Like I said, *very rough* math. To point out some obvious flaws, this assumes that John’s interest rate stays the same on every purchase. It also ignores the costs of selling, market dips and swells, and most importantly, the fact that the larger his down payment gets each time, the *lower* the percentage of equity he will have bought after 5 years. We’re being generous and optimistic though.

**SCENARIO B: **Now, let’s look at scenario two, wherein you have a belief in the power of passive income and therefore, rather than selling each time, because you have a master plan, you simply move out, put renters in, and put 5% down on the next house, because those renters actually *help* your debt-to-income ratio instead of hurting it. This allows you to carry multiple mortgages at once.

Year 1, you buy a house with 5% down for $150k. At year 5 you buy house #2 with 5% down, but instead of increasing each purchase price by $100k, you only increases by $50k, so this home is worth $200k. Maybe this is because you’re conservative, maybe it’s because it takes some time to save up a 5% down payment, or maybe it’s just because I want to skew the examples in favor of Scenario A, so that when Scenario B is *still better,* you’ll realize just how powerful this can be!

Again, I’ll skip the steps in between and get to the point. The down side is, at year 40, you live in a house that is only worth $500k. Poor you. Life is tough. On the other hand, you do own *8 houses,* and have an overall equity position of about $1.3 million. (Doing some quick mental math, that’s roughly… more than $407,500.)

Lastly, let’s talk about cash-flow. I’m going to use a fairly reasonable average of $300 cash-flow per month, per house. This should certainly cover expenses of vacancy, maintenance, etc.

House 1 will have generated $300/monthly for 25 of the first 30 years, until it was paid off, at which point a payment of $716 magically disappears, giving you 10 glorious years earning about $1000 monthly. Cash-flow on house #1 would then come to a total of $210000 over 40 years. (5 years living in it = $0; 25 years at $300/mo = $90k; 10 years at $1000/mo = $120000).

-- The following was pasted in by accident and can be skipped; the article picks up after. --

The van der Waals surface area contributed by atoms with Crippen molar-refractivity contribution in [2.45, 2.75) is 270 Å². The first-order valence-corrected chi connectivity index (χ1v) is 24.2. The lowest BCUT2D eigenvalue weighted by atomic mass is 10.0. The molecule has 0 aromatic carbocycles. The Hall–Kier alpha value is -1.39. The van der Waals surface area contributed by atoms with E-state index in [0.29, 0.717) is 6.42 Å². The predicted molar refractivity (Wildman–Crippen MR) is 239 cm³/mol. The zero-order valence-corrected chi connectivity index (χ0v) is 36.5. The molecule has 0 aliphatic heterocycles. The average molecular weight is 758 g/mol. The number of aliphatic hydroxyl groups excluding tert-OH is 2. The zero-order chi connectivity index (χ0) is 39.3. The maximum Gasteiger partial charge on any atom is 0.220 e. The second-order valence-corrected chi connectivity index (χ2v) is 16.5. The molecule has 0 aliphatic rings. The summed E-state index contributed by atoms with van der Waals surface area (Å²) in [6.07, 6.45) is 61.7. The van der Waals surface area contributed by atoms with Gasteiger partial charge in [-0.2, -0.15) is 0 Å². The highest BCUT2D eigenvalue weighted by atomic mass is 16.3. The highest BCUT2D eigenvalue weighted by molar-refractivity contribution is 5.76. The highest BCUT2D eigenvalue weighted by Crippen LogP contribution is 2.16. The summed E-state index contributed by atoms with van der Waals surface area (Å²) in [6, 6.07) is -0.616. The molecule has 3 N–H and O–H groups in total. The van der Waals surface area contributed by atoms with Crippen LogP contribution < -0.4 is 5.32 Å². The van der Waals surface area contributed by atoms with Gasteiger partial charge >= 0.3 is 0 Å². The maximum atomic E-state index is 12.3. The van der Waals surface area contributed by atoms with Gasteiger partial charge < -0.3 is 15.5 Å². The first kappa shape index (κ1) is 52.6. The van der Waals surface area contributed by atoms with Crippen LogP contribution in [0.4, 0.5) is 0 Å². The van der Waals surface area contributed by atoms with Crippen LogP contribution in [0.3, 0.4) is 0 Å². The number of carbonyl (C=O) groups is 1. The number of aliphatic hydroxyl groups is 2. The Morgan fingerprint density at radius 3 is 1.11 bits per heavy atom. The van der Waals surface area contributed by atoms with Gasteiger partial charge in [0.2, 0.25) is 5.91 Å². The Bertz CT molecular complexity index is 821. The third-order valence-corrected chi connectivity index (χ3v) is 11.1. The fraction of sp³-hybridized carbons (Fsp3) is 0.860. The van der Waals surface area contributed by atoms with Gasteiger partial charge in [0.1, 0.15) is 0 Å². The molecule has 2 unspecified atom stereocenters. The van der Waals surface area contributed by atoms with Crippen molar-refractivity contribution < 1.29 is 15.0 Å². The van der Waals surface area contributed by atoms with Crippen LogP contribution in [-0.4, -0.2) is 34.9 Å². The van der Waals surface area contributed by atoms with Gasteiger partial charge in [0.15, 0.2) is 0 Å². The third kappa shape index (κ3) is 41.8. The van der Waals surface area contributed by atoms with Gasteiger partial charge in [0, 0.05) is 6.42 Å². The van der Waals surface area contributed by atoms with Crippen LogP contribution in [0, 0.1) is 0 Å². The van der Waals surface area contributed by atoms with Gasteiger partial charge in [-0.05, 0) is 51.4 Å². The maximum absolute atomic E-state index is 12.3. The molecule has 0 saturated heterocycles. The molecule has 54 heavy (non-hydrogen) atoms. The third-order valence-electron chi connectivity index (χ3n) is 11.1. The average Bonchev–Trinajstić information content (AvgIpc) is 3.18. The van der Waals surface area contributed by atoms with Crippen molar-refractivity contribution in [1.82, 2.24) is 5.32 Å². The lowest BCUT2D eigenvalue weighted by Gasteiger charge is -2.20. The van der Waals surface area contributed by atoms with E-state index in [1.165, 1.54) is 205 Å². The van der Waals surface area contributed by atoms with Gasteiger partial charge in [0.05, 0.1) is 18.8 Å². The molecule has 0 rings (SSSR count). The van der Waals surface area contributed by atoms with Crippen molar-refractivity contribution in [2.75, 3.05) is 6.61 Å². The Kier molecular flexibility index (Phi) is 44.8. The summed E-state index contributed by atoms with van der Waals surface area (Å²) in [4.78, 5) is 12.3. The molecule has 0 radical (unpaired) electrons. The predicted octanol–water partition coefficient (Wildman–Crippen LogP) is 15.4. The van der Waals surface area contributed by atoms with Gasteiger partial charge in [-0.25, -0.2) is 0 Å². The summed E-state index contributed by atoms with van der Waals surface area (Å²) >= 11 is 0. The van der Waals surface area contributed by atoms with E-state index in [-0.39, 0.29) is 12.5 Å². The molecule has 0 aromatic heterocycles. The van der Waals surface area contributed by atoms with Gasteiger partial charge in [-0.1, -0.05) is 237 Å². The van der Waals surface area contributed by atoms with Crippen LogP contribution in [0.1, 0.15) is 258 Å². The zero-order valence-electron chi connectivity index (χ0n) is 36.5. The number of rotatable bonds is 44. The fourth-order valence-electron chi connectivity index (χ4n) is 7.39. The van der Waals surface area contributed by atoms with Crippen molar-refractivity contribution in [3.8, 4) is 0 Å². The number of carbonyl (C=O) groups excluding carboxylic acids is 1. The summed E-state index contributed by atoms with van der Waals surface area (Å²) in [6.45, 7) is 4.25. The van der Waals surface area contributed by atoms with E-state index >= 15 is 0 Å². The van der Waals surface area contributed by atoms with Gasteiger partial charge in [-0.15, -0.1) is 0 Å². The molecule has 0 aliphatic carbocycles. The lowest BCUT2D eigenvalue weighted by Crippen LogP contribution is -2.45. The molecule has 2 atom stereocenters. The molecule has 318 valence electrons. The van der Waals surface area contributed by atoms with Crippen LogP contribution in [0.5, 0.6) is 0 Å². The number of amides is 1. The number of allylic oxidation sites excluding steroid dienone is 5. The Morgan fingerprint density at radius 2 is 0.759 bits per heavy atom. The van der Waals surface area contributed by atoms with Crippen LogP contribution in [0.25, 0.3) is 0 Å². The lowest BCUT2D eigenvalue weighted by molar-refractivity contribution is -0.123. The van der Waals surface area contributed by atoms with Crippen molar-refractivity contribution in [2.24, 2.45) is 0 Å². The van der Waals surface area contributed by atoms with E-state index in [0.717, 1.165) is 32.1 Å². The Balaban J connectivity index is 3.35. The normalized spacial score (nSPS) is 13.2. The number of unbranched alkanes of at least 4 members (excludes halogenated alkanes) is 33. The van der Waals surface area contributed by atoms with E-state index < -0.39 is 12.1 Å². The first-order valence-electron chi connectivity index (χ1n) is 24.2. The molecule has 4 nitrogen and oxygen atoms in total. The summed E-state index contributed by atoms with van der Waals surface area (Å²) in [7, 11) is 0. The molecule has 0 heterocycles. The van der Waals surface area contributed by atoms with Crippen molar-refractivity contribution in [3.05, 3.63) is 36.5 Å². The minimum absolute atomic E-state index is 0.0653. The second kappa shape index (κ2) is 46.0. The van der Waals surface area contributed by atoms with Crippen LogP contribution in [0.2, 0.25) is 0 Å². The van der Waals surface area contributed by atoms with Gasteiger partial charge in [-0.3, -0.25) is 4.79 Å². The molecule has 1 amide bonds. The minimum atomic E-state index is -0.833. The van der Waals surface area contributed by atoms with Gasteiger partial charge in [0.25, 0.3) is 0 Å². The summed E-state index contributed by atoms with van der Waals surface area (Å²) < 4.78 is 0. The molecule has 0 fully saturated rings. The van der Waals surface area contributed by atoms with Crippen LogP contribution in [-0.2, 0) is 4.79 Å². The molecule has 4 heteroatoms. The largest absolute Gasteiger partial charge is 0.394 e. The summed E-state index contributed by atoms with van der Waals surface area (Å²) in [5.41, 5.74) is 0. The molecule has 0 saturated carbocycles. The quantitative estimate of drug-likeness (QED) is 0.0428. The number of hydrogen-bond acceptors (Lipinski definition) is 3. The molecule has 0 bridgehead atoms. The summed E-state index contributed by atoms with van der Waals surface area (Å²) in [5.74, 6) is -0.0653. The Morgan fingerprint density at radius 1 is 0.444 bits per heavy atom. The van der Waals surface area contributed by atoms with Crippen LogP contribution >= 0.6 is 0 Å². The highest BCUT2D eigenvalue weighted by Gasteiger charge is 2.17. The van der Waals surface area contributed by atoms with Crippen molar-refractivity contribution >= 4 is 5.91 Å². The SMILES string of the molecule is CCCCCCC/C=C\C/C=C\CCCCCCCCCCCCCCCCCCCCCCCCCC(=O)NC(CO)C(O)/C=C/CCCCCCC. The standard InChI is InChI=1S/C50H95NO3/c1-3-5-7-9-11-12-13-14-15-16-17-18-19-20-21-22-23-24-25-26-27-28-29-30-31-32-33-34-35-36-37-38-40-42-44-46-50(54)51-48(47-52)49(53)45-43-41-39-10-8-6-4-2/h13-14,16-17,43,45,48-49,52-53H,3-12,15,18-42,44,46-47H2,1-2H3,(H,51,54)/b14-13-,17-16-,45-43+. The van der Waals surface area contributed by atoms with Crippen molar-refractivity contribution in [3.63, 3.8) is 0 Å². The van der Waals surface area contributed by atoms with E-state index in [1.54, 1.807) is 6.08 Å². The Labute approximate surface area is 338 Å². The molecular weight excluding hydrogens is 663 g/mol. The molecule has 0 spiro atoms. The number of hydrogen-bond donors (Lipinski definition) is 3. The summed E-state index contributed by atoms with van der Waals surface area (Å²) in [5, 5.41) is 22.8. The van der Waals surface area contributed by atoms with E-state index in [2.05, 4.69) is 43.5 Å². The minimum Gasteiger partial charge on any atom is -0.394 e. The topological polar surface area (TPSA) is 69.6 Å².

Again, skipping all the math in between, and accounting for the fact that you are now living in house #8, your total cash-flow over the last 40 years comes to a measly additional $610,000.

Therefore, grand total net worth gained after 40 years of renting instead of selling comes to $1,991,500. Monthly cash-flow at this point—day 1 of year 40—is roughly $4200/mo.

Wanna get *really *saucy?? Move out every 3 years instead of 5. Pay for some college for your grandkids and get some songs written about you.

*By the way, if you want to begin this process for yourself, I’m a real estate agent in Nashville. I’ll be happy to help, just give me a shout!*

## 1 Comment

CORRECTION: The box labeled “Invested” ($130,000) includes all 8 5% down payments, but DOES NOT include the mortgage payments made over the first 5 years of living at each house. This would increase the amount invested significantly, (I haven’t done the math yet), but the total amount invested would still be significantly lower than in Scenario A.

-Brian